Regional low-fares airline REDjet has cancelled more than 50 flights amid reports of financial troubles.
But the airline says it is on budget and on track to deliver new routes and services.
REDjet chairman and chief executive Ian Burns, who is currently in Trinidad and Tobago for the opening of two new offices, spoke to the Express yesterday via telephone, saying the current flights in operation put REDjet on budget. "Many of our routes, even though they've only been operational for a short time, are making positive contributions and we've launched service to Antigua, St Lucia and Jamaica," said Burns.
Concern about the company's financial stability arose when an internal memo from the carrier's customer service manager, Roy Norville, was leaked to regional media, stating that 56 flights would be cancelled "for commercial reasons".
The affected flights included stops to Trinidad, Guyana, Jamaica and Barbados.
But Burns said the reasons for the cancellations were to accommodate three new routes, to be launched later this year, and also to improve flight times for consumers.
"Flights are being cancelled but most are being put to a new flight time. Our market research shows that it was inconvenient for people to make it to the airport during high traffic times, especially in Trinidad and Jamaica," Burns said.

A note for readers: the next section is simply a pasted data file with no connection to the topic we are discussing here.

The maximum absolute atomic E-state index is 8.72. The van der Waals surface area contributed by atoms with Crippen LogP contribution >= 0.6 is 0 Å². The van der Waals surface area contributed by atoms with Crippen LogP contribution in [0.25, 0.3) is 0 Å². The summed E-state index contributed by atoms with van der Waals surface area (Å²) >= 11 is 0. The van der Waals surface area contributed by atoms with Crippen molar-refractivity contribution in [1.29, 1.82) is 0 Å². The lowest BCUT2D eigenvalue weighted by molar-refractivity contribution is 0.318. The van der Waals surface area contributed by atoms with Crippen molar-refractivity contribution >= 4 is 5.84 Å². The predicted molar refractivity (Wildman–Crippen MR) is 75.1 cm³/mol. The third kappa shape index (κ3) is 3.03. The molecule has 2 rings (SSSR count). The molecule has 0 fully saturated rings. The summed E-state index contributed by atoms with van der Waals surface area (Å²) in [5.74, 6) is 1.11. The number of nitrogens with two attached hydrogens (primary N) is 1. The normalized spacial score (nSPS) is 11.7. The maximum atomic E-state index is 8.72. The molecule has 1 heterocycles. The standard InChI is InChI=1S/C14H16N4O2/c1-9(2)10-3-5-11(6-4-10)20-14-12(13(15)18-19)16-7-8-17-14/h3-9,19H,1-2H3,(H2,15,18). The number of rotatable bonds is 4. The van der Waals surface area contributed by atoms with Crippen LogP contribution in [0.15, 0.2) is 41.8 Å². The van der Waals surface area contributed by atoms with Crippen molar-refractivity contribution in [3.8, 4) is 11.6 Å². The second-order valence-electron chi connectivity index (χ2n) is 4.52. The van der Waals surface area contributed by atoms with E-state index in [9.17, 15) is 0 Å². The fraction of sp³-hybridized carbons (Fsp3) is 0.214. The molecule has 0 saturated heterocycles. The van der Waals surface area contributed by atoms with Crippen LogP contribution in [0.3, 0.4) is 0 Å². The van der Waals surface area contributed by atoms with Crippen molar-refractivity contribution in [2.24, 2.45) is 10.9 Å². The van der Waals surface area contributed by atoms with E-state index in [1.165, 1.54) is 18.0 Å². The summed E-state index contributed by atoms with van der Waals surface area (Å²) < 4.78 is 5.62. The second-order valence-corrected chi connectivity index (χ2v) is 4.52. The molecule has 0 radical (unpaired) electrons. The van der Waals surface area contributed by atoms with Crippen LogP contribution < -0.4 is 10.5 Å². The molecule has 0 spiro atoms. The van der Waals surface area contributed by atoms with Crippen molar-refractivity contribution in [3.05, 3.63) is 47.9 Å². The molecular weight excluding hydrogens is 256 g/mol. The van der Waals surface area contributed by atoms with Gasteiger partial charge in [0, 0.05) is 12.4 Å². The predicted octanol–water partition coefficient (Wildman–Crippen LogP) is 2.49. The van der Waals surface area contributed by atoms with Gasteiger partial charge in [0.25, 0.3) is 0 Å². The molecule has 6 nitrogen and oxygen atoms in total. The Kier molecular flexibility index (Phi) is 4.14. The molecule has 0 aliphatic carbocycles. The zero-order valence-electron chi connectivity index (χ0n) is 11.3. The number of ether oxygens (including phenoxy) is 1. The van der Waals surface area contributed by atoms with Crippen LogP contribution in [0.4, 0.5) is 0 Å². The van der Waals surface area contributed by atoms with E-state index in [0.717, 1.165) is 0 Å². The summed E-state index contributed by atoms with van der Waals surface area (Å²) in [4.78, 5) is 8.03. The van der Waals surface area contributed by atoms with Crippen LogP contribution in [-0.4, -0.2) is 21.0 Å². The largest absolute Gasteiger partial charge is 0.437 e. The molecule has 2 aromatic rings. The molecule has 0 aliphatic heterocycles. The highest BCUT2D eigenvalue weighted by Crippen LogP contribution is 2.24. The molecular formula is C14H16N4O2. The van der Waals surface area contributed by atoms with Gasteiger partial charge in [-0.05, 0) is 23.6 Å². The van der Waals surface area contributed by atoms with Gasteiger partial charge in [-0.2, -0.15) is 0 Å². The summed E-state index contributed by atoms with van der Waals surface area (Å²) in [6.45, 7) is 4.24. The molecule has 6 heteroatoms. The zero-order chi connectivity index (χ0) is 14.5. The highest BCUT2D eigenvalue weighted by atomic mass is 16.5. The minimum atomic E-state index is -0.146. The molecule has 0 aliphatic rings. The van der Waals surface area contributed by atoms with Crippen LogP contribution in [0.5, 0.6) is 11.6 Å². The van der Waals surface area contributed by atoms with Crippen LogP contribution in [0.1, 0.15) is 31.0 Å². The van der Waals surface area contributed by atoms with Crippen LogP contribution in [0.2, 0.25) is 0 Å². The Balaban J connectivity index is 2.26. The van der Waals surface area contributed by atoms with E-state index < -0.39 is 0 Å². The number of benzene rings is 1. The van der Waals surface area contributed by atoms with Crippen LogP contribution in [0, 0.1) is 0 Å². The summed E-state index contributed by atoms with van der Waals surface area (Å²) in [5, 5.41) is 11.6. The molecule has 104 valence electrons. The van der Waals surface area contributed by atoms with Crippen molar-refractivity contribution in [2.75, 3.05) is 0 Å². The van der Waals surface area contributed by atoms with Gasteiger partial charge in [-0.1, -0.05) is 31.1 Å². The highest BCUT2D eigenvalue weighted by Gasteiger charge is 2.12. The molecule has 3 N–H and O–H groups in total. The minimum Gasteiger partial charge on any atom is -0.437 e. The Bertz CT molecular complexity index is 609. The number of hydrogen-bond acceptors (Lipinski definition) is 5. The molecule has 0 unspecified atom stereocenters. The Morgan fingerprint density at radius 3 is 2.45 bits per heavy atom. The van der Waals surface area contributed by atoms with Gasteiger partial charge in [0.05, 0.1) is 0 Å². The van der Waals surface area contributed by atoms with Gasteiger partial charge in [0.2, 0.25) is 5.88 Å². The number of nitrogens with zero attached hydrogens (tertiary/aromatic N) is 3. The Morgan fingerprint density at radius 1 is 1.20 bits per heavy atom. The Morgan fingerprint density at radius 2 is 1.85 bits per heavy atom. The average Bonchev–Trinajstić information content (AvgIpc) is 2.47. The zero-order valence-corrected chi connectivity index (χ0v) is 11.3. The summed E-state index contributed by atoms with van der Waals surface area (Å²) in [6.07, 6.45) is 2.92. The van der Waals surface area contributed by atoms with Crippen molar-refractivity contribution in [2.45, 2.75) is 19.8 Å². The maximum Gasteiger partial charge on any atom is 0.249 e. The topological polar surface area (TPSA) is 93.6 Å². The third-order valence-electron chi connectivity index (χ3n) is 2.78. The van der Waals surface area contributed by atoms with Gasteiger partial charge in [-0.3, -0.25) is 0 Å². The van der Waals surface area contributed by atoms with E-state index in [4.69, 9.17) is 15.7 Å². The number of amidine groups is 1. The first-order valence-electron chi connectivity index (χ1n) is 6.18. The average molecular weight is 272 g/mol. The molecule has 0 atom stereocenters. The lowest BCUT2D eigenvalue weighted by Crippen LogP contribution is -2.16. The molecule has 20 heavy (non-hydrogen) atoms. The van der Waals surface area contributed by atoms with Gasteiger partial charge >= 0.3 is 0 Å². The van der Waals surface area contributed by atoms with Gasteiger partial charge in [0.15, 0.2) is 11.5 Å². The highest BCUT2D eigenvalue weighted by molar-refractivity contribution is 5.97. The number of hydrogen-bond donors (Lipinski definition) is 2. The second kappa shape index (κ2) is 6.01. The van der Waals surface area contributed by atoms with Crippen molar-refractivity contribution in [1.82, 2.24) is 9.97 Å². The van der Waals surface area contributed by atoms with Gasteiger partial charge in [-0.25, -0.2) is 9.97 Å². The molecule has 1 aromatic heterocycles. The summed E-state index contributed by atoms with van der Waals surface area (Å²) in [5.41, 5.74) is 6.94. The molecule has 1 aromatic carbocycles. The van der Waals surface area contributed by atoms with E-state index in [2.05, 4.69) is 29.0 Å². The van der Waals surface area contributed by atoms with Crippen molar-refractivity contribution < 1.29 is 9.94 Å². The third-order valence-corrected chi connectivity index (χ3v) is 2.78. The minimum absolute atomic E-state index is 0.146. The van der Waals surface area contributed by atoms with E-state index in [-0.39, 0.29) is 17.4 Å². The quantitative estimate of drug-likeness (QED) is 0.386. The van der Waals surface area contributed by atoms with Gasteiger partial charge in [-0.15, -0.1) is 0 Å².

He added that the changes will take place from March 1 and will have increased capacity, better flight times and frequency.
Concerns were raised last November about the airline needing a cash injection of Bds$8 million.
Ralph 'Bizzy' Williams, the company's largest Barbados investor, had accused the Barbados government of sabotaging the airline's progress through excessive delays and Bds$8 million which was invested for operating expenses in the initial months of the business had to be used elsewhere.
"Our shareholder was very clear that the (Barbados) government did not keep their commitment to regularising the airline, so why should any REDjet investors invest in the country when the country wasn't holding its end of the bargain. We are satisfied that they will and we continue to roll out our services, but it is imperative that the investment climate that was promised by the government of Barbados is delivered so we can keep investments on course," said Burns.